Works Councils and the Anatomy of Wages
John T. Addison
University of South Carolina - Moore School of Business - Department of Economics; Institute for the Study of Labor (IZA)
Universidade de Coimbra - Faculdade de Economia; Center for European Economic Research (ZEW)
University of Wuerzburg - Business Administration & Economics; Centre for European Economic Research (ZEW); Maastricht University - Research Centre for Education and the Labour Market (ROA)
IZA Discussion Paper No. 2474
This paper provides the first full examination of the effect of German works councils on wages using matched employer-employee data (specifically, the LIAB for 2001). We find that works councils are associated with higher earnings. The wage premium is around 11 percent (and is higher under collective bargaining). This result persists after taking account of worker and establishment heterogeneity and the endogeneity of works council presence. Next, using quantile regressions, we find that the works council premium is decreasing with the position of the worker in the wage distribution. And it is also higher for women than for men. Finally, the works council wage premium is associated with longer job tenure. This suggests that some of the premium is a noncompetitive rent, even if works council voice may dominate its distributive effects insofar as tenure is concerned.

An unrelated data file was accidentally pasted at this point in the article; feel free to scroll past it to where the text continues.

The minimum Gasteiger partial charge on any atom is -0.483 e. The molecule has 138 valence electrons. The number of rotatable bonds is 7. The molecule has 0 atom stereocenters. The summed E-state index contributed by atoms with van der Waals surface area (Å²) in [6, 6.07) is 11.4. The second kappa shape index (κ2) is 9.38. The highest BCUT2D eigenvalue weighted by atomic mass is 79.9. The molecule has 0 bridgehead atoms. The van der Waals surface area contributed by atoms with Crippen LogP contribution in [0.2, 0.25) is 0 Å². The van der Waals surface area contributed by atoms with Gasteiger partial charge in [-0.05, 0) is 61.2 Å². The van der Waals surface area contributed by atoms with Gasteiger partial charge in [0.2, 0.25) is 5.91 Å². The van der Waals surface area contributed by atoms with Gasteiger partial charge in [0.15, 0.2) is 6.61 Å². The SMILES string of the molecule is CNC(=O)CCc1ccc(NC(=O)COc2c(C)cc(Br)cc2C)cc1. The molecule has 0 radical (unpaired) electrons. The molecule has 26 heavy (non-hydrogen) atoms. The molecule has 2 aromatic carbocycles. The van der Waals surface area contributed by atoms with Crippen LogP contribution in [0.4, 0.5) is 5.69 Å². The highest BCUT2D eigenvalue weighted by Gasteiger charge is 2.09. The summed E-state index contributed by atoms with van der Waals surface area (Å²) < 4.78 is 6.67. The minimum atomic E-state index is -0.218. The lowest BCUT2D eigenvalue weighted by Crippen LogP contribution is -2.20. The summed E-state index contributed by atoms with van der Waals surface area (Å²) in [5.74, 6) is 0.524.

Number of Pages in PDF File: 48
Keywords: matched employer-employee data, rent seeking, tenure, wages, wage distribution, works councils
JEL Classification: J31, J50working papers series
Date posted: January 2, 2007
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